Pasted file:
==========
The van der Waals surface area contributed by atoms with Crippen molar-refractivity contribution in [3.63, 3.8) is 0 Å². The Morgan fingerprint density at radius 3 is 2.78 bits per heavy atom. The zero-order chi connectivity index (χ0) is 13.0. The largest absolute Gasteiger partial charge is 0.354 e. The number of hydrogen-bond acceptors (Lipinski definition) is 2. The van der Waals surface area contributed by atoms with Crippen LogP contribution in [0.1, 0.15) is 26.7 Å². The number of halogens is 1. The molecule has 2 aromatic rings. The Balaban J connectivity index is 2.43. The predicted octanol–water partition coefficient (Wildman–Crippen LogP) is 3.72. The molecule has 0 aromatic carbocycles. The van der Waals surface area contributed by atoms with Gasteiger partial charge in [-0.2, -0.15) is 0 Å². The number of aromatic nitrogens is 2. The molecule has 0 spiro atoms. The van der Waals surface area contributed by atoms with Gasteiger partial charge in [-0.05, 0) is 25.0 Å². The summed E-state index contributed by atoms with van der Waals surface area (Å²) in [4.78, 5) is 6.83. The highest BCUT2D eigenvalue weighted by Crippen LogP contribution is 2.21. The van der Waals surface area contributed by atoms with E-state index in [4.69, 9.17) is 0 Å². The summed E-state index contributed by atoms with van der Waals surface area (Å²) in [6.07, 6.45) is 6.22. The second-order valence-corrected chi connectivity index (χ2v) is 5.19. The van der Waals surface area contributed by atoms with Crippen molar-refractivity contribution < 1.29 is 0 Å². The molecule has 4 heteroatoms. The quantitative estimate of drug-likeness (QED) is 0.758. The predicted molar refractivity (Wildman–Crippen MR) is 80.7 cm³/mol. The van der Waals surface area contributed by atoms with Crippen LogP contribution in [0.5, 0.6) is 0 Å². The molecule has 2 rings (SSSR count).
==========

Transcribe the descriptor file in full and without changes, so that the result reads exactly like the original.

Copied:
The van der Waals surface area contributed by atoms with Crippen molar-refractivity contribution in [3.63, 3.8) is 0 Å². The Morgan fingerprint density at radius 3 is 2.78 bits per heavy atom. The zero-order chi connectivity index (χ0) is 13.0. The largest absolute Gasteiger partial charge is 0.354 e. The number of hydrogen-bond acceptors (Lipinski definition) is 2. The van der Waals surface area contributed by atoms with Crippen LogP contribution in [0.1, 0.15) is 26.7 Å². The number of halogens is 1. The molecule has 2 aromatic rings. The Balaban J connectivity index is 2.43. The predicted octanol–water partition coefficient (Wildman–Crippen LogP) is 3.72. The molecule has 0 aromatic carbocycles. The van der Waals surface area contributed by atoms with Gasteiger partial charge in [-0.2, -0.15) is 0 Å². The number of aromatic nitrogens is 2. The molecule has 0 spiro atoms. The van der Waals surface area contributed by atoms with Gasteiger partial charge in [-0.05, 0) is 25.0 Å². The summed E-state index contributed by atoms with van der Waals surface area (Å²) in [4.78, 5) is 6.83. The highest BCUT2D eigenvalue weighted by Crippen LogP contribution is 2.21. The van der Waals surface area contributed by atoms with E-state index in [4.69, 9.17) is 0 Å². The summed E-state index contributed by atoms with van der Waals surface area (Å²) in [6.07, 6.45) is 6.22. The second-order valence-corrected chi connectivity index (χ2v) is 5.19. The van der Waals surface area contributed by atoms with Crippen molar-refractivity contribution < 1.29 is 0 Å². The molecule has 4 heteroatoms. The quantitative estimate of drug-likeness (QED) is 0.758. The predicted molar refractivity (Wildman–Crippen MR) is 80.7 cm³/mol. The van der Waals surface area contributed by atoms with Crippen LogP contribution in [0.5, 0.6) is 0 Å². The molecule has 2 rings (SSSR count).